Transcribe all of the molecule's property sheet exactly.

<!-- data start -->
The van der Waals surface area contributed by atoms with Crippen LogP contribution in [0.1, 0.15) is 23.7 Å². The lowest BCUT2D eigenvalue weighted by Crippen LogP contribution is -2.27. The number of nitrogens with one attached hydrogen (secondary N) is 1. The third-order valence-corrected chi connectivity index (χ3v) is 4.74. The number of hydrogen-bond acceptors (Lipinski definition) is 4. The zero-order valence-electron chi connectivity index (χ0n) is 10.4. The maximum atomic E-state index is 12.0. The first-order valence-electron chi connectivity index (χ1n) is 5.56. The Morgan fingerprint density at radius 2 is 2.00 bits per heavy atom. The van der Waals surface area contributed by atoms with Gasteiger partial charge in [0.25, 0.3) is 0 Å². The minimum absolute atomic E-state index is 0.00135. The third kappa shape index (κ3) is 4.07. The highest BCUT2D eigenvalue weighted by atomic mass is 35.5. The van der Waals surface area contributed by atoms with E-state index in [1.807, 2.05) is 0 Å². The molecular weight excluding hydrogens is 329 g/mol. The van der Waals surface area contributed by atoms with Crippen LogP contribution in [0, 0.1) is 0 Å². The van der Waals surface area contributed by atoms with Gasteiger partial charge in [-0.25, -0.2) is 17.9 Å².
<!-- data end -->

The van der Waals surface area contributed by atoms with Crippen LogP contribution in [0.1, 0.15) is 23.7 Å². The lowest BCUT2D eigenvalue weighted by Crippen LogP contribution is -2.27. The number of nitrogens with one attached hydrogen (secondary N) is 1. The third-order valence-corrected chi connectivity index (χ3v) is 4.74. The number of hydrogen-bond acceptors (Lipinski definition) is 4. The zero-order valence-electron chi connectivity index (χ0n) is 10.4. The maximum atomic E-state index is 12.0. The first-order valence-electron chi connectivity index (χ1n) is 5.56. The Morgan fingerprint density at radius 2 is 2.00 bits per heavy atom. The van der Waals surface area contributed by atoms with Gasteiger partial charge in [0.25, 0.3) is 0 Å². The minimum absolute atomic E-state index is 0.00135. The third kappa shape index (κ3) is 4.07. The highest BCUT2D eigenvalue weighted by atomic mass is 35.5. The van der Waals surface area contributed by atoms with E-state index in [1.807, 2.05) is 0 Å². The molecular weight excluding hydrogens is 329 g/mol. The van der Waals surface area contributed by atoms with Crippen LogP contribution in [0, 0.1) is 0 Å². The van der Waals surface area contributed by atoms with Gasteiger partial charge in [-0.25, -0.2) is 17.9 Å².